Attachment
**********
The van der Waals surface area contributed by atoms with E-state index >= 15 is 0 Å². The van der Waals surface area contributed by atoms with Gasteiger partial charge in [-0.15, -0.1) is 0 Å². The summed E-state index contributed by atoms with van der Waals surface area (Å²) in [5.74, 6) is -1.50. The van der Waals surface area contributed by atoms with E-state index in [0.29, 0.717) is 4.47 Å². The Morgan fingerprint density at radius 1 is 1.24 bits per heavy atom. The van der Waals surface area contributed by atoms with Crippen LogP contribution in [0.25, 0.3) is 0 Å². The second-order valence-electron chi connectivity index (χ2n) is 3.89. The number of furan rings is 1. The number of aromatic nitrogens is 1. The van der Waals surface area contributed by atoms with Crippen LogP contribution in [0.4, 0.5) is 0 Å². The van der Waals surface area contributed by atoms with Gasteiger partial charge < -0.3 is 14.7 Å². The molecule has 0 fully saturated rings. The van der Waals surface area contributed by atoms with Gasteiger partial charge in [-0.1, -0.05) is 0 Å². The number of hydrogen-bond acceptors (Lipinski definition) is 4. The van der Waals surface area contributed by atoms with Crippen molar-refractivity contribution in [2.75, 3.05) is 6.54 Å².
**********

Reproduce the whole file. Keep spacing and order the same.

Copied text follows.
The van der Waals surface area contributed by atoms with E-state index >= 15 is 0 Å². The van der Waals surface area contributed by atoms with Gasteiger partial charge in [-0.15, -0.1) is 0 Å². The summed E-state index contributed by atoms with van der Waals surface area (Å²) in [5.74, 6) is -1.50. The van der Waals surface area contributed by atoms with E-state index in [0.29, 0.717) is 4.47 Å². The Morgan fingerprint density at radius 1 is 1.24 bits per heavy atom. The van der Waals surface area contributed by atoms with Crippen LogP contribution in [0.25, 0.3) is 0 Å². The second-order valence-electron chi connectivity index (χ2n) is 3.89. The number of furan rings is 1. The number of aromatic nitrogens is 1. The van der Waals surface area contributed by atoms with Crippen LogP contribution in [0.4, 0.5) is 0 Å². The van der Waals surface area contributed by atoms with Gasteiger partial charge < -0.3 is 14.7 Å². The molecule has 0 fully saturated rings. The van der Waals surface area contributed by atoms with Gasteiger partial charge in [-0.1, -0.05) is 0 Å². The number of hydrogen-bond acceptors (Lipinski definition) is 4. The van der Waals surface area contributed by atoms with Crippen molar-refractivity contribution in [2.75, 3.05) is 6.54 Å².